Sunday, September 29, 2013

Midnight Releases; Is It Worth It?

*I wrote this the week of GTA V's release for a gaming site Portable Platypus but since it wasn't about a portable game it got denied.  Tried to submit it to another gaming site, got denied again.  So I kept it for myself and posted it here because I know it's a dope piece*

You must have a pretty clear schedule to dedicate an entire evening (or days) to wait in line to play a video game, where you are in a world doing what you could be doing in 12 hours at noon.  Legal things of course, not racketeering and driving recklessly not following any street laws.  And that's exactly what these dedicated fans did Tuesday morning because GTA V sold $800 million in 24 hours and later a billion copies in just 3 days beating Call of Duty Black Ops, which sold a billion in 15 days.

Staying up late, in the cold, to play a game with over 30 to 50 hours of gameplay.  Which doesn't even include the main story but side missions and the various distractions that take you away from the story.  Playing a tennis match, racing against other players, going to the strip club, it's almost like they want you not to finish the game but isn't that part of the plan?  When you discuss the game with your friends, I'm sure most will say they played a few missions then took part in some of the activities or tried to cause enough trouble where the SWAT teams are called in and you're avoid snipers above.
 For one thing, not everyone finishes a GTA game.  In a 2009 report based on Gamerscore achievements showing the percentage of gamers completing campaign of games out at the time.  Games like Halo and Call of Duty sit on top with 70-75% completion rates.  Meanwhile GTA IV is near the bottom with 27%, will that number rise with GTA V or go down with the amount of distractions there is in a GTA game?  With a low completion campaign percentage, I'm not sure why people would line up to instantly to play a game that most won't end up finishing.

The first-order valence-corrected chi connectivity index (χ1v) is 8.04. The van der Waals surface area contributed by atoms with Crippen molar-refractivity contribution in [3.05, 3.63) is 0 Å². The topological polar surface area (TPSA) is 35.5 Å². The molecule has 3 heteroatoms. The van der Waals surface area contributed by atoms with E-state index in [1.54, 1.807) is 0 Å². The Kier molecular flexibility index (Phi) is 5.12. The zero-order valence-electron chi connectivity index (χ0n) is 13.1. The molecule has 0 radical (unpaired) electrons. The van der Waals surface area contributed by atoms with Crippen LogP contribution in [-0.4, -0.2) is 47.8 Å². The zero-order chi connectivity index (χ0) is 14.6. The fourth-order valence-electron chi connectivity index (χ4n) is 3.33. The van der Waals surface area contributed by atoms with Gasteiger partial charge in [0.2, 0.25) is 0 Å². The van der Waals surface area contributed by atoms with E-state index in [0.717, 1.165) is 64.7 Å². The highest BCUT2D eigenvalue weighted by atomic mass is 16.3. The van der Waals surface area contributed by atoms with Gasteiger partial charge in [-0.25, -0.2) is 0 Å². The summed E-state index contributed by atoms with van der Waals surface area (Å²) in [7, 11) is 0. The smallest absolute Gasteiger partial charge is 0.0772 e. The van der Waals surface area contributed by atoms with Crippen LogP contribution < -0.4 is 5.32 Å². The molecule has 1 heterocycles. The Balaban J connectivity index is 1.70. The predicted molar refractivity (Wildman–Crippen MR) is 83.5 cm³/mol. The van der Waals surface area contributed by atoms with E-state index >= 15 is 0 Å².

It's not like a sports game or a first person shooter, where you're ranking up your players stats to be far superior to your online opponents, GTA is mostly story.  I know when I got my copy of NHL14, the first thing I dove into was the Create-A-Pro mode because in lamest terms, you're butt when you first start.  Everyone is bad and the only way to get better is by playing a lot of hockey.  That's why you need to get NHL 14 or any other sports game where playing, ranking up stats and winning games adds to having a better player than others online.  The highest selling sports game of all time is FIFA 13 and that only sold 4.5 million within it's first week, that's what GTA V sold in about 15 minutes.

But are gamers lining up for the game for it's story?  The gameplay?  Or do they just want to shoot casualities, take flying lessons, be in a police chases and smoke marijuana in their large mansions?  Yes, you can do that last one in this game.  With so many things to do in this massive game, it's bigger than San Andreas, GTA IV and Red Dead Redemption other Rockstar Games out together, maybe it's just the experience of doing it all.  Being the first one to be a part of this contingency of this open world and the many things it has to offer.   

 GTA has been instrumental in today's video games in various ways from with the open free roaming gameplay used and the controversy that comes with it.  Parent groups and political figures like Jack Thompson have a thing for stepping on the toes of gaming community by stating how violent and offensive the game is.  Yet, all that does is create the buzz, raises the exposure and the lines are formed infront of the GameStops, Best Buys and other retailers.  Controversy sells, enough to make a billion in under a week.

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